Healthy aloneness offers internal security that can propel us to pursue life together.

Solitude can prepare us for community.

Community can balance the wonder of solitude.

While serving as a lead pastor, I also experienced the honor of meeting regularly with my accountability team. Our togetherness inspired my aloneness. Our community prompted my solitude.

Lives of both community and solitude keep us from becoming addicted to crowds. My group retreats in the mountains or at the beach lured me to retreat with no one but myself and my God. Those times helped me adjust, recover, forgive, and breathe again. Those times prepared me for reentering face-to-face conversations of honesty rather than churchese, of transparency rather that ambiguity, pacing the speed rather than being controlled by a religious machine’s manufactured pace. 

Alone. And in a crowd. Like Jesus.

Time away. And time together. Like Jesus.

Only one. Many as one. Like His early followers. Distant and distinct. All in one room, together. Like His early followers.

Corporate worship. Singing in the shower.

Ask yourself, “How am I doing with the balanced diet of community and solitude?”

Jesus stepped away from the crowd before stepping on water. In baptism, we immerse alone while others watch—a public reminder of personal renewal. Soaked in solitude while observed by community. In Holy Communion, we eat and drink alone, while surrounded by family and after offered elements by others in that family. Digesting doctrinal reality in solitude joined by community.

We are better alone with God when our lives are not only lived alone with God. We need friends who refuse to carry the luggage of their own personal preferences into the conversations. We need friends. True friends. Faithful, trustworthy, caring, honest, committed, dedicated, transparent friends.

Too many pastors and their families live in isolation. Too many live lonely and alone. Too many live with shallow, temporary relationships. Too many live controlled by pains of past relationships; they risk no more. Too many live supervised by their own schedules; they invest no time.

All people need people. All people need community and authenticity. All people need eyes to look back at them while minds pay attention and ears truly hear. All people need more than shallow, superficial, surface relationships. All people need more than gossip-centered, favor-centered, self-centered relationships. All people need true friends.

But how? How can genuine, deep friendships be created and designed? Especially among those who have been taught to not trust, those whose lives depend upon church success, those who carry the deep wounds of past betrayals.

How? Time. Time together. Much time together. And conversations. And prayers. And prioritizing building the relationships. Choosing. Choosing to see this as essential. Refusing. Refusing to let anything else steal it away. And preparing for such a community of a few deep friendships by not basing existence upon such relationships. Loving solitude enough to prepare ourselves for the adventure of those relationships.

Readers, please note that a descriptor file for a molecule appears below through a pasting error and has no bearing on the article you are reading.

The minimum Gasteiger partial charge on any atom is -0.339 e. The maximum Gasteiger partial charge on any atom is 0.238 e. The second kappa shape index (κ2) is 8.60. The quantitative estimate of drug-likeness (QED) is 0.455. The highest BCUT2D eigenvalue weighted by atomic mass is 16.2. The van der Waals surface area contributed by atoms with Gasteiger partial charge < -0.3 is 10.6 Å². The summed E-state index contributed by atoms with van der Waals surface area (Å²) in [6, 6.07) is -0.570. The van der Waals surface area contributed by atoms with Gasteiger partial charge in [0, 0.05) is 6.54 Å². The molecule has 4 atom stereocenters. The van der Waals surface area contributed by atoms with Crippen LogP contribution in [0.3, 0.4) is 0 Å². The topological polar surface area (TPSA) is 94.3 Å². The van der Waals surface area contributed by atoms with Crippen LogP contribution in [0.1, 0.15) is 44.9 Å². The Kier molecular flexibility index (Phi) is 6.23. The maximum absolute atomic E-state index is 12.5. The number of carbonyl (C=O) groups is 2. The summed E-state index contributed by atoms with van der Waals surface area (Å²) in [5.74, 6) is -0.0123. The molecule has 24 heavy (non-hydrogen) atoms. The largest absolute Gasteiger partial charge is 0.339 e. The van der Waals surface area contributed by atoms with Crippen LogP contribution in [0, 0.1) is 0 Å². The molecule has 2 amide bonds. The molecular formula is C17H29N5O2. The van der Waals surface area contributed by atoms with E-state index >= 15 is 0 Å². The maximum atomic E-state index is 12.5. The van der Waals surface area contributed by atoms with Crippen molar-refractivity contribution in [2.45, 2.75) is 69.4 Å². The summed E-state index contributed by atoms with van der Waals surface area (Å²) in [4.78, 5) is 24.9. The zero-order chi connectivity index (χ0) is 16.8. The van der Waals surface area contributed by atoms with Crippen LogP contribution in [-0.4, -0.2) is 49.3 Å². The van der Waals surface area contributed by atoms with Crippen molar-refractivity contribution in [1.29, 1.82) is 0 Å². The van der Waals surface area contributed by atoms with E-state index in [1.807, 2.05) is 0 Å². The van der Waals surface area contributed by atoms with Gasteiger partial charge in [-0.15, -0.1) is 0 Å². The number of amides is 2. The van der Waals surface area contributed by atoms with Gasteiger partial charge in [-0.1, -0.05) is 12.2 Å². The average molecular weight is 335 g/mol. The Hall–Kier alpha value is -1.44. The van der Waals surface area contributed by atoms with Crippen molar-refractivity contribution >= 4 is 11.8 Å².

I’m honored and humbled to know of relationships many decades deep. They might have appeared surprisingly, but they remained alive by intentionality. They grew by prioritizing time together. I recall the prayers and walks and meals and laughter. I remember the pain and the tears. I reflect on how waiting alone turned into waiting together. Friends to critique my sermons. Friends to ask me if I’m living what I preach. Friends to ask about my weaknesses and addictions and inner wars. Friends to laugh with me and play basketball with me and do nothing with me. Those conversations. Those confrontations. Those dares. Those words of encouragement. They did not just happen. We worked to be sure they happened. We wanted true friendships so earnestly that the conversations could become profound. We craved community so sincerely that the shore lured us to the deep.

My friend Basil could invest in our deep relationship for almost three decades because he also knew how to pray alone. He was not dependent upon my approval; he chose to enter my life as a true friend. We experience those conversations and confrontations because we both knew the Creator who designed us both. Our own solitudes prepared us both for community.

Are you afraid of such community? That’s normal but please don’t be. Disagreements do not need to destroy these friendships. They can strengthen them. Distance doesn’t need to destroy these friendships. It can reveal the commitment.

Are you pursuing this? Are you allowing painful relationships in the past rob you of present community? Are you satisfied with shallow friendships, or do you want more? I contend that you need more.

I did. I do.

I pray you do not miss the wonder of community in this world bombarded by isolation. Maybe deepening our relationship with God can help us do our part in ending the drought of relationships with other people.

This week’s spiritual discipline is Spiritual Friendships. Today’s blog is from the book Pause for Pastors.